I’ve now completed all the parts I outlined in the first post in this series and it’s time to put it all together to end up with a running system.
Since the stack is already running on Docker, using docker-compose to assemble the orchestration seemed like the right thing to do. The whole docker-compose project can be found on GitHub here.
Once you’ve checked out the project run the
setup.sh script with the root domain as the first argument. This will do the following:
- Checkouts the submodules (Management app and Mongoose schema objects).
- Create and set the correct permissions on the required local directories that are mounted as volumes.
- Build the
custom-node-reddocker container that will be used for each of the Node-RED instances.
- Change the root domain for all the virtual hosts to match the value passed in as an argument or if left blank the current hostname with
- Create the Docker network that all the images will be attached to.
docker-compose.yaml file starts the Nginx proxy, the MongoDB instance, the custom npm registry and finally the management application.
version: "3.3" services: nginx: image: jwilder/nginx-proxy networks: - internal volumes: - "/var/run/docker.sock:/tmp/docker.sock:ro" ports: - "80:80" mongodb: image: mongo networks: - internal volumes: - "./mongodb:/data/db" ports: - "27017:27017" registry: image: verdaccio/verdaccio networks: - internal volumes: - "./registry:/verdaccio/conf" ports: - "4873:4873" manager: image: manager build: "./manager" depends_on: - mongodb networks: - internal volumes: - "/var/run/docker.sock:/tmp/docker.sock" - "./catalogue:/data" environment: - "VIRTUAL_HOST=manager.example.com" - "MONGO_URL=mongodb://mongodb/nodered" - "ROOT_DOMAIN=docker.local" networks: internal: external: name: internal
It mounts local directories for the MongoDB storage, the Verdaccio registry configuration/storage so that this data is persisted across restarts.
The ports for direct access to the MongoDB and the registry are currently exposed on the docker host. In a production environment it would probably make sense to not expose the MongoDB instance as it is currently unsecured, but it’s useful while I’ve been developing/debugging the system.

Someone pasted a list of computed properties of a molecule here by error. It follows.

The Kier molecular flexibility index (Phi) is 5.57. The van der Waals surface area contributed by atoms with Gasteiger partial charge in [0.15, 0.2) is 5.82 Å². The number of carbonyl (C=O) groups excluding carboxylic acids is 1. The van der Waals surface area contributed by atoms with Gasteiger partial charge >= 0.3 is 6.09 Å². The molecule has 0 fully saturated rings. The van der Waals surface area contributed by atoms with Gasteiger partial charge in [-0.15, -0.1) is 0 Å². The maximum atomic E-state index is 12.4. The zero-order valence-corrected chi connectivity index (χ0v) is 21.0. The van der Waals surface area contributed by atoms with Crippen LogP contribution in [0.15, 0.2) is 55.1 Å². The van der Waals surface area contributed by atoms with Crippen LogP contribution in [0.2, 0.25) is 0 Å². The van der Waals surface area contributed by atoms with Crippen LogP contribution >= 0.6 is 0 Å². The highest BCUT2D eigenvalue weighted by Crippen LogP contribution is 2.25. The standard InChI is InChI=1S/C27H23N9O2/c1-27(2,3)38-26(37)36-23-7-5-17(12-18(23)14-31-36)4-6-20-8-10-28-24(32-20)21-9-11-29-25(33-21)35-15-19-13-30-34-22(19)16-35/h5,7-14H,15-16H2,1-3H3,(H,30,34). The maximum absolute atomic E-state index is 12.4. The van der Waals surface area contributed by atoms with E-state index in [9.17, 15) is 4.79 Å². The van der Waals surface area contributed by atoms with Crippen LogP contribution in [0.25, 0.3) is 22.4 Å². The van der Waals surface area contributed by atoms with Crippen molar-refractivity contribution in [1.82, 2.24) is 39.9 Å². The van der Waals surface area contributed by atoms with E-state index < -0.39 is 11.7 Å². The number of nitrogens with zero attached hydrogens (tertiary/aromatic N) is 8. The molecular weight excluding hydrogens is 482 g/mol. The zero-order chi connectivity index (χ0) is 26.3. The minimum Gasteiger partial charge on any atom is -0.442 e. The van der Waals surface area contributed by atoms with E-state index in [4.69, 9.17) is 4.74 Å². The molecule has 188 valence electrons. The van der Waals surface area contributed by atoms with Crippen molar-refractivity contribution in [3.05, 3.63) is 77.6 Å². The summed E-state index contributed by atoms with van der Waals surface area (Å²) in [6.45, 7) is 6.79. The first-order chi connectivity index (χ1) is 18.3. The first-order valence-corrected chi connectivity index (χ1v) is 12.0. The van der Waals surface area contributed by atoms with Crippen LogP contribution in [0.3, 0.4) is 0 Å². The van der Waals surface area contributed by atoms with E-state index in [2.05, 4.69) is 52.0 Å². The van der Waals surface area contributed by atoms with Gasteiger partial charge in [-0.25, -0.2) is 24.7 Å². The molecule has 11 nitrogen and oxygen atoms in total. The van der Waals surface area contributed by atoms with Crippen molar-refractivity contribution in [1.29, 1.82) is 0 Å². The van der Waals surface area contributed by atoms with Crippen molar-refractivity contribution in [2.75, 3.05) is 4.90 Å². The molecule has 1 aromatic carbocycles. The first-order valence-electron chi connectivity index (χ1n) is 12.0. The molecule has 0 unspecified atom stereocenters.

The port for the private NPM registry is also exposed to allow packages to be published from outside the system.
And finally it binds to the network that was created by the
setup.sh script, this is used for all the containers to communicate. This also means that the containers can address each other by their names as docker runs a DNS resolver on the custom network.
The management application is also directly exposed as
manager.example.com, you should be able to log in with the username
admin and the password of
password (both can be changed in the
manager/settings.js file) and create a new instance.
This is about as bare bones as a Multi Tenant Node-RED deployment can get, there are still a lot of things that would need to be considered for a commercial offering (Things like cgroup based memory and CPU limits))based on something like this, but it should be enough for a class room deployment allowing each student to have their own instance.
Next steps would be to look what more the management app could do e.g. expose the logs to the instance admins and look at would be needed to deploy this to something like OpenShift.
If you build something based on this please let both me and the Node-RED community know.
And if you are looking for somebody to help you build on this please get in touch.